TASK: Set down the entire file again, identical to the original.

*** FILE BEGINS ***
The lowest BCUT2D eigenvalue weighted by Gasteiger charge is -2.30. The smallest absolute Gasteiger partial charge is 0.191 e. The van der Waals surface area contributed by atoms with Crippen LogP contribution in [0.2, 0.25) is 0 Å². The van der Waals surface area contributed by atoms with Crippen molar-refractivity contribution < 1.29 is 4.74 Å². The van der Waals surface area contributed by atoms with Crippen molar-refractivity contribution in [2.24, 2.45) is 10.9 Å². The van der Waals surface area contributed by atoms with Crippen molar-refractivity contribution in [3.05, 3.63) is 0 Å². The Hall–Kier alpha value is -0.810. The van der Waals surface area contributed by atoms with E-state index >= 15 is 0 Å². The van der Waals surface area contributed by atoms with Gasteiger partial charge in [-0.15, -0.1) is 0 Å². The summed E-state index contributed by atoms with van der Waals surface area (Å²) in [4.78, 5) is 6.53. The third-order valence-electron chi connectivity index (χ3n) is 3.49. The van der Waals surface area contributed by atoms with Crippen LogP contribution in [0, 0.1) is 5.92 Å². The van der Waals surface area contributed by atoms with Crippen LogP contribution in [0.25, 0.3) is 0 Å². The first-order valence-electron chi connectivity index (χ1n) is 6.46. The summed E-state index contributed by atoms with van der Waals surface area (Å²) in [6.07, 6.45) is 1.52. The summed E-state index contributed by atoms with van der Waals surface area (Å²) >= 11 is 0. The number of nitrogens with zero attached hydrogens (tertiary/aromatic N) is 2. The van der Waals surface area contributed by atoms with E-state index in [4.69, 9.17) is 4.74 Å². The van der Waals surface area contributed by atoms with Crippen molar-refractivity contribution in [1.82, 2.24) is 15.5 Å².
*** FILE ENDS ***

The lowest BCUT2D eigenvalue weighted by Gasteiger charge is -2.30. The smallest absolute Gasteiger partial charge is 0.191 e. The van der Waals surface area contributed by atoms with Crippen LogP contribution in [0.2, 0.25) is 0 Å². The van der Waals surface area contributed by atoms with Crippen molar-refractivity contribution < 1.29 is 4.74 Å². The van der Waals surface area contributed by atoms with Crippen molar-refractivity contribution in [2.24, 2.45) is 10.9 Å². The van der Waals surface area contributed by atoms with Crippen molar-refractivity contribution in [3.05, 3.63) is 0 Å². The Hall–Kier alpha value is -0.810. The van der Waals surface area contributed by atoms with E-state index >= 15 is 0 Å². The van der Waals surface area contributed by atoms with Gasteiger partial charge in [-0.15, -0.1) is 0 Å². The summed E-state index contributed by atoms with van der Waals surface area (Å²) in [4.78, 5) is 6.53. The third-order valence-electron chi connectivity index (χ3n) is 3.49. The van der Waals surface area contributed by atoms with Crippen LogP contribution in [0, 0.1) is 5.92 Å². The van der Waals surface area contributed by atoms with Crippen LogP contribution in [0.25, 0.3) is 0 Å². The first-order valence-electron chi connectivity index (χ1n) is 6.46. The summed E-state index contributed by atoms with van der Waals surface area (Å²) in [6.07, 6.45) is 1.52. The summed E-state index contributed by atoms with van der Waals surface area (Å²) >= 11 is 0. The number of nitrogens with zero attached hydrogens (tertiary/aromatic N) is 2. The van der Waals surface area contributed by atoms with E-state index in [4.69, 9.17) is 4.74 Å². The van der Waals surface area contributed by atoms with Crippen molar-refractivity contribution in [1.82, 2.24) is 15.5 Å².